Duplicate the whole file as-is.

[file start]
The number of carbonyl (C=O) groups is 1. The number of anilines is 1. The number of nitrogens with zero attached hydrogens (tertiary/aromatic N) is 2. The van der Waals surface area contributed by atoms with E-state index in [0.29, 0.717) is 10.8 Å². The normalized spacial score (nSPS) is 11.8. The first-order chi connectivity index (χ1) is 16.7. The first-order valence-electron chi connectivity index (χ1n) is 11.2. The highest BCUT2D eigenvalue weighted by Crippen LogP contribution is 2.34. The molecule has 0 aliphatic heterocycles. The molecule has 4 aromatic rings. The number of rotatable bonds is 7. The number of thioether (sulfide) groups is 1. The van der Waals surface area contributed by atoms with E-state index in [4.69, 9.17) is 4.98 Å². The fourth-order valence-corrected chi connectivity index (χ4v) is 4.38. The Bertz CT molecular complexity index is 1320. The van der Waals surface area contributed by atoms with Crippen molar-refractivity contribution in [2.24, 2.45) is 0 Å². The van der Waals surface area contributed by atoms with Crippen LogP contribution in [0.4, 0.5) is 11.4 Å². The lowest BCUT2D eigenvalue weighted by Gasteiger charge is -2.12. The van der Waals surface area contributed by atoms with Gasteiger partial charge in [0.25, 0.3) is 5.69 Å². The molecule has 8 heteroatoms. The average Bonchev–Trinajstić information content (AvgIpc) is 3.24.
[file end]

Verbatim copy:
The number of carbonyl (C=O) groups is 1. The number of anilines is 1. The number of nitrogens with zero attached hydrogens (tertiary/aromatic N) is 2. The van der Waals surface area contributed by atoms with E-state index in [0.29, 0.717) is 10.8 Å². The normalized spacial score (nSPS) is 11.8. The first-order chi connectivity index (χ1) is 16.7. The first-order valence-electron chi connectivity index (χ1n) is 11.2. The highest BCUT2D eigenvalue weighted by Crippen LogP contribution is 2.34. The molecule has 0 aliphatic heterocycles. The molecule has 4 aromatic rings. The number of rotatable bonds is 7. The number of thioether (sulfide) groups is 1. The van der Waals surface area contributed by atoms with E-state index in [4.69, 9.17) is 4.98 Å². The fourth-order valence-corrected chi connectivity index (χ4v) is 4.38. The Bertz CT molecular complexity index is 1320. The van der Waals surface area contributed by atoms with Crippen molar-refractivity contribution in [2.24, 2.45) is 0 Å². The van der Waals surface area contributed by atoms with Crippen LogP contribution in [0.4, 0.5) is 11.4 Å². The lowest BCUT2D eigenvalue weighted by Gasteiger charge is -2.12. The van der Waals surface area contributed by atoms with Gasteiger partial charge in [0.25, 0.3) is 5.69 Å². The molecule has 8 heteroatoms. The average Bonchev–Trinajstić information content (AvgIpc) is 3.24.